Malaysia is the latest country to lift its ban on the Boeing 737 MAX, 30 months after the troubled jet was grounded in the wake of two fatal crashes that killed 346 people.
The directive applies to both local and foreign airlines operating commercial flights in Malaysia, the Civil Aviation Authority of Malaysia said in a statement issued on Thursday.
Malaysia Airlines has 50 of the next-generation jets on order, with the worldwide grounding of 2019 and the impact of the coronavirus pandemic both seeing the flag-carrier's delivery schedule pushed out to 2024.
Speaking at a media briefing in early May 2021, where he also signalled the end of the airline's Airbus A380, CEO Izham Ismail said of the 737 MAX "we're committed to taking the MAX’s delivery in 2024, but we are also exploring the possibility of taking it earlier."
Malaysia Airlines’ Boeing 737 MAX business class
In brighter pre-pandemic days, Malaysia Airlines initially and ambitiously planned for its Boeing 737 MAX fleet to feature lie-flat seats in business class, and was said to be considering the popular Vantage platform from Thompson Aero Seating.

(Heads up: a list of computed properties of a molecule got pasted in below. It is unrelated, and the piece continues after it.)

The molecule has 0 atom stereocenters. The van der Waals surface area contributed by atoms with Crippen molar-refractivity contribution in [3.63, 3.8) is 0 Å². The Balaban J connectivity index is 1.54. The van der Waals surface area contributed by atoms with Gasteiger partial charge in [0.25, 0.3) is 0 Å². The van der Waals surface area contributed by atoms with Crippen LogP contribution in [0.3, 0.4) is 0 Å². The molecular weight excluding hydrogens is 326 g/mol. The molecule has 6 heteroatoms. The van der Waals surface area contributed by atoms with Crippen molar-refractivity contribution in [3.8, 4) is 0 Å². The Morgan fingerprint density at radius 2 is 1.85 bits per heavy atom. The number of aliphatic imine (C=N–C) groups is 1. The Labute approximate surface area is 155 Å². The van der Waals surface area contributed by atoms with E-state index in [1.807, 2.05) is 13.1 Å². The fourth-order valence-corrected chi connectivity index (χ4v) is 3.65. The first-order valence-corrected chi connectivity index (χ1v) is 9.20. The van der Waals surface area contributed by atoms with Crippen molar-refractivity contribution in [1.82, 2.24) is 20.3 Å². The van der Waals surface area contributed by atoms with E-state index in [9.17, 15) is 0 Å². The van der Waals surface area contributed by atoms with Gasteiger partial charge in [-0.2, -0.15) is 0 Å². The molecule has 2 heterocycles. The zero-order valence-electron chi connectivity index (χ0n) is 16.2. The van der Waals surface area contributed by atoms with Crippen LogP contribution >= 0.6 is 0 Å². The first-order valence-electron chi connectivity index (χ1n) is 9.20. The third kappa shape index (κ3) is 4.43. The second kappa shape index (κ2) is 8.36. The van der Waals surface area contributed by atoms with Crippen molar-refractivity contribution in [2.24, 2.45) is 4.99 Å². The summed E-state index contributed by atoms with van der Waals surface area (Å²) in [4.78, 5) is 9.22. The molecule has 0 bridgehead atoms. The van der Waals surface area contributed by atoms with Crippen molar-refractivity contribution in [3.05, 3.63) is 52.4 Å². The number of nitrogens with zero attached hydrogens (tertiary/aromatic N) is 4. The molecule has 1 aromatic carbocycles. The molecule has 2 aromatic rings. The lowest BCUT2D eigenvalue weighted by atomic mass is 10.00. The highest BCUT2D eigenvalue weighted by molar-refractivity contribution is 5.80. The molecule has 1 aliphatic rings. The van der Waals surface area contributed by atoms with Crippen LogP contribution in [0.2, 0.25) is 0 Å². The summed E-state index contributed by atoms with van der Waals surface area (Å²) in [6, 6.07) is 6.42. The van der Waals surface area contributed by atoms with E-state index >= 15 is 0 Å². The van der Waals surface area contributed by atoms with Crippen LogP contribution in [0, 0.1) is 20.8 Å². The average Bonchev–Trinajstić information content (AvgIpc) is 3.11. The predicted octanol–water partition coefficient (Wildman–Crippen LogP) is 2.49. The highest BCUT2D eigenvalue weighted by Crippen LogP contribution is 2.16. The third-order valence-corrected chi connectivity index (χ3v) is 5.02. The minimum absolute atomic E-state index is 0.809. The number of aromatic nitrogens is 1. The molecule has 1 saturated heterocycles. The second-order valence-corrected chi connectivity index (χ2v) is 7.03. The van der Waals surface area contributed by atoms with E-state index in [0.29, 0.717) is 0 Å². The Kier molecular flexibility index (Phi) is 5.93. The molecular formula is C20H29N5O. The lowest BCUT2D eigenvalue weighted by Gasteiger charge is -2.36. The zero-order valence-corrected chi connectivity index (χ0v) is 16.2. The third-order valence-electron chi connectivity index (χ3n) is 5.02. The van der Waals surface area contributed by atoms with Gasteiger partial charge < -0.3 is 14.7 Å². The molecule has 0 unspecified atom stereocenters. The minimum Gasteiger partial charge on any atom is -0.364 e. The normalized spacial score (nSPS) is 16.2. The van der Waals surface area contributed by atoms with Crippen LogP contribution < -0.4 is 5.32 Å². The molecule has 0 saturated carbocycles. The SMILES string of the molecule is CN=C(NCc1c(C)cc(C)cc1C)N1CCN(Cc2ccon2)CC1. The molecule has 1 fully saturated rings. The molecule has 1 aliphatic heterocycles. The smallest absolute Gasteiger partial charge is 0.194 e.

"I'm shamelessly copying what JetBlue have done with Mint, which is a fantastically innovative transcontinental product in the US," then-CEO Peter Bellew told Executive Traveller in July 2017 with an ebullient laugh. "I'm shamelessly ripping off their ideas!"
In an effort to target Asia's premium travellers, Bellew was keen on a suite-like approach with "a privacy panel you can pull across so it’s like a private cabin" and ideally direct aisle access for all passengers.
"There's a lot of wealthy people in Asia, a lot of people who lead extraordinarily busy lives, and to be able to get three to four hours' sleep on a flight is worth a lot of money to a lot of those people," he reasoned at the time.
However, by January 2019 – with the first Boeing 737 MAX due in early 2020 – the Oneworld member said it was "rethinking" its business class proposition and could instead choose a more conventional recliner, based on the length of Malaysia Airlines' likely regional MAX flights.
Those options presaged later decisions made by Asian competitors Singapore Airlines and Cathay Pacific, with the former adopting the lie-flat Thompson Aero Vantage for its own forthcoming Boeing 737 MAX fleet while Cathay Pacific's new Airbus A321neo jets settled on a recliner, albeit one of the most advanced designs of its type.